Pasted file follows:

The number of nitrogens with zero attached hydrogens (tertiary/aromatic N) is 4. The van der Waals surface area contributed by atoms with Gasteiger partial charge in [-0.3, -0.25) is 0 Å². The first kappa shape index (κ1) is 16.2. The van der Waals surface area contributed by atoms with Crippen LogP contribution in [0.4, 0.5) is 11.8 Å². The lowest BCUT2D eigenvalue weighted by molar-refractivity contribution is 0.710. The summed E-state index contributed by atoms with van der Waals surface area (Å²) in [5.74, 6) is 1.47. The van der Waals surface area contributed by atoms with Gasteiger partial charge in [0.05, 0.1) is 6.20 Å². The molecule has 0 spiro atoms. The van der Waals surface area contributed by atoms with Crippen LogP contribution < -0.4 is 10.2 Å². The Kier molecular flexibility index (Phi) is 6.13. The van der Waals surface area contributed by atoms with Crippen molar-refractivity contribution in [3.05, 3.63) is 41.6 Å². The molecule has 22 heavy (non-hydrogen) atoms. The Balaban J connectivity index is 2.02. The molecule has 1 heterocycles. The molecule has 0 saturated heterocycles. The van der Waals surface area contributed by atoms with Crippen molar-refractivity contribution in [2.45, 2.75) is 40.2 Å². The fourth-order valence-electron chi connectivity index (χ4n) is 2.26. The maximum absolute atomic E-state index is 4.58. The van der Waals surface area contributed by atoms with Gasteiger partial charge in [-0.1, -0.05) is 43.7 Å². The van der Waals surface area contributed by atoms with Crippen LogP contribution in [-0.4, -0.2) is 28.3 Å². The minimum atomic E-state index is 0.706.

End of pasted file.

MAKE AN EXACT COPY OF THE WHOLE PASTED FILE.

The number of nitrogens with zero attached hydrogens (tertiary/aromatic N) is 4. The van der Waals surface area contributed by atoms with Gasteiger partial charge in [-0.3, -0.25) is 0 Å². The first kappa shape index (κ1) is 16.2. The van der Waals surface area contributed by atoms with Crippen LogP contribution in [0.4, 0.5) is 11.8 Å². The lowest BCUT2D eigenvalue weighted by molar-refractivity contribution is 0.710. The summed E-state index contributed by atoms with van der Waals surface area (Å²) in [5.74, 6) is 1.47. The van der Waals surface area contributed by atoms with Gasteiger partial charge in [0.05, 0.1) is 6.20 Å². The molecule has 0 spiro atoms. The van der Waals surface area contributed by atoms with Crippen LogP contribution < -0.4 is 10.2 Å². The Kier molecular flexibility index (Phi) is 6.13. The van der Waals surface area contributed by atoms with Crippen molar-refractivity contribution in [3.05, 3.63) is 41.6 Å². The molecule has 22 heavy (non-hydrogen) atoms. The Balaban J connectivity index is 2.02. The molecule has 1 heterocycles. The molecule has 0 saturated heterocycles. The van der Waals surface area contributed by atoms with Crippen molar-refractivity contribution in [2.45, 2.75) is 40.2 Å². The fourth-order valence-electron chi connectivity index (χ4n) is 2.26. The maximum absolute atomic E-state index is 4.58. The van der Waals surface area contributed by atoms with Gasteiger partial charge in [-0.1, -0.05) is 43.7 Å². The van der Waals surface area contributed by atoms with Crippen LogP contribution in [-0.4, -0.2) is 28.3 Å². The minimum atomic E-state index is 0.706.